I went back and forth about what to do for this project, as my aspirations for originality warred with my need to check off a goal for my school’s use of technology. In the end, I knew that learning and implementing MinecraftEdu was what my school needed and therefore made my choice obvious.
Even though I won’t get an originality prize, I am excited to offer this club to kids (and teachers) at school. I have been offering coding as an After School Activity (ASA) for a few sessions now, but they kids are always begging for Minecraft. Similarly, at home, my two kids do their best communicating and collaborating when they are building in a world together.
After my friend @jodeejunge and I learn how to use this as a teaching and learning tool, we are also going to offer a workshop to other teachers across the school and invite them to come see how the kids are using the tool and let the kids teach them how to move around, dig, and build. ASA is an ideal starting point because there will be more teachers available to come and learn implementation of the tool and the pressure of not wasting a classroom minute is far less.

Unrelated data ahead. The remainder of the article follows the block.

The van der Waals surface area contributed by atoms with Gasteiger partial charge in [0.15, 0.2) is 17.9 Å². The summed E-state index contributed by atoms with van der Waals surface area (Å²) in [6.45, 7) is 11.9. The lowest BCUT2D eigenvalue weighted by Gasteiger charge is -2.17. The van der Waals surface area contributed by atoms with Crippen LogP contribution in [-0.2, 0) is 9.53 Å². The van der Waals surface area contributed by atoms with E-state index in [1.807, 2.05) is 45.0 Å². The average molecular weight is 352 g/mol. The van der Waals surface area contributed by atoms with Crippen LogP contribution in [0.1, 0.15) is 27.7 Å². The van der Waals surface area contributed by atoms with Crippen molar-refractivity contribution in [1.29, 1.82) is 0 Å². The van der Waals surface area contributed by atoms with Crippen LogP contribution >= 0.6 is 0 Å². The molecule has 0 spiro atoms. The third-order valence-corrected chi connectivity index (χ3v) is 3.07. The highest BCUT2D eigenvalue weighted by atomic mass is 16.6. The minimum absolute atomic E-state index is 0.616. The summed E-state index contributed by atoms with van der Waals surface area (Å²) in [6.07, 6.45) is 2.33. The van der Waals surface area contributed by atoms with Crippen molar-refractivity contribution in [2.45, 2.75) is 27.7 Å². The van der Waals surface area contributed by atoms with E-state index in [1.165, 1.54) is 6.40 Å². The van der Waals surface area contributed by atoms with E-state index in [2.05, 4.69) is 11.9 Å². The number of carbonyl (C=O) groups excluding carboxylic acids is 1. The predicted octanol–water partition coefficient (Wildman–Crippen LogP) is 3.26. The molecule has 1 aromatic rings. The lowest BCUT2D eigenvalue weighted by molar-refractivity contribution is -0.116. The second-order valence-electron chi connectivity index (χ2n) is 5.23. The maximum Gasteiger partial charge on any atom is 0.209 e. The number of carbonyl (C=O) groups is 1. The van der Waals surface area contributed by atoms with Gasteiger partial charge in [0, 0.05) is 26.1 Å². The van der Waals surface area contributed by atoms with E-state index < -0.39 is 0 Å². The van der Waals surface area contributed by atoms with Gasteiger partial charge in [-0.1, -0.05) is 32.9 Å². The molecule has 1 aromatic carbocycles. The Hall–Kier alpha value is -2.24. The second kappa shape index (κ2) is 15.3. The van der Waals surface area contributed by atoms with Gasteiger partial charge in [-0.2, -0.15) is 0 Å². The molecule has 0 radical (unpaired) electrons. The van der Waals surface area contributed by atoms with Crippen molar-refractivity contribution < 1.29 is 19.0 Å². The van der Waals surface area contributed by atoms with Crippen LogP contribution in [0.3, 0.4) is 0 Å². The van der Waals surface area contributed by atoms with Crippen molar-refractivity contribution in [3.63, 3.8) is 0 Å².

Another bonus to starting in ASA is that we can get a school set of servers and accounts with the activity fee; we all know how difficult it is to get approved for purchases in the middle of the year! After reading several COETAIL Course 5 project reflections about Minecraft, I found Alex Guenther’s post that talked about how he created numbered accounts for his grade 7 students. From there we found a helpful tutorial that showed us how to number the accounts and attach them all to one email address.
With so many fantastic resources from educators who have been right where Jodee and I are now, I feel confident that we can make this a powerful learning experience for ourselves, our students, and other teachers at our school.